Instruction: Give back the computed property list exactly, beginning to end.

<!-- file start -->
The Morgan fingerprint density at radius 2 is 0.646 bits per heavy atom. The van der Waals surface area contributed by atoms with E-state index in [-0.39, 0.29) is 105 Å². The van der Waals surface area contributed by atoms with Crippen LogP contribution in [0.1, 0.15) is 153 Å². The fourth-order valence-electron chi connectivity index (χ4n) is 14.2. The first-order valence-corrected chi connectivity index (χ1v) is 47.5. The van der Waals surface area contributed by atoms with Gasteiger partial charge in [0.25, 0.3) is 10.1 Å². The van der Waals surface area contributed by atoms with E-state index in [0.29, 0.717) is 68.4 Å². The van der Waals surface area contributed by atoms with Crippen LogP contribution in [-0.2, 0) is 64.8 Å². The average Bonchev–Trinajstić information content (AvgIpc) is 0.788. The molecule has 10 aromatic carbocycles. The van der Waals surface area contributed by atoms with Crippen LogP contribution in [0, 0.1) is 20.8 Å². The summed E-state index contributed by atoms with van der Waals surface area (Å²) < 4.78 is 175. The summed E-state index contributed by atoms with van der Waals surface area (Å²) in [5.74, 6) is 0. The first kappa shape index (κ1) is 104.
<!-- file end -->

The Morgan fingerprint density at radius 2 is 0.646 bits per heavy atom. The van der Waals surface area contributed by atoms with E-state index in [-0.39, 0.29) is 105 Å². The van der Waals surface area contributed by atoms with Crippen LogP contribution in [0.1, 0.15) is 153 Å². The fourth-order valence-electron chi connectivity index (χ4n) is 14.2. The first-order valence-corrected chi connectivity index (χ1v) is 47.5. The van der Waals surface area contributed by atoms with Gasteiger partial charge in [0.25, 0.3) is 10.1 Å². The van der Waals surface area contributed by atoms with E-state index in [0.29, 0.717) is 68.4 Å². The van der Waals surface area contributed by atoms with Crippen LogP contribution in [-0.2, 0) is 64.8 Å². The average Bonchev–Trinajstić information content (AvgIpc) is 0.788. The molecule has 10 aromatic carbocycles. The van der Waals surface area contributed by atoms with Crippen LogP contribution in [0, 0.1) is 20.8 Å². The summed E-state index contributed by atoms with van der Waals surface area (Å²) < 4.78 is 175. The summed E-state index contributed by atoms with van der Waals surface area (Å²) in [5.74, 6) is 0. The first kappa shape index (κ1) is 104.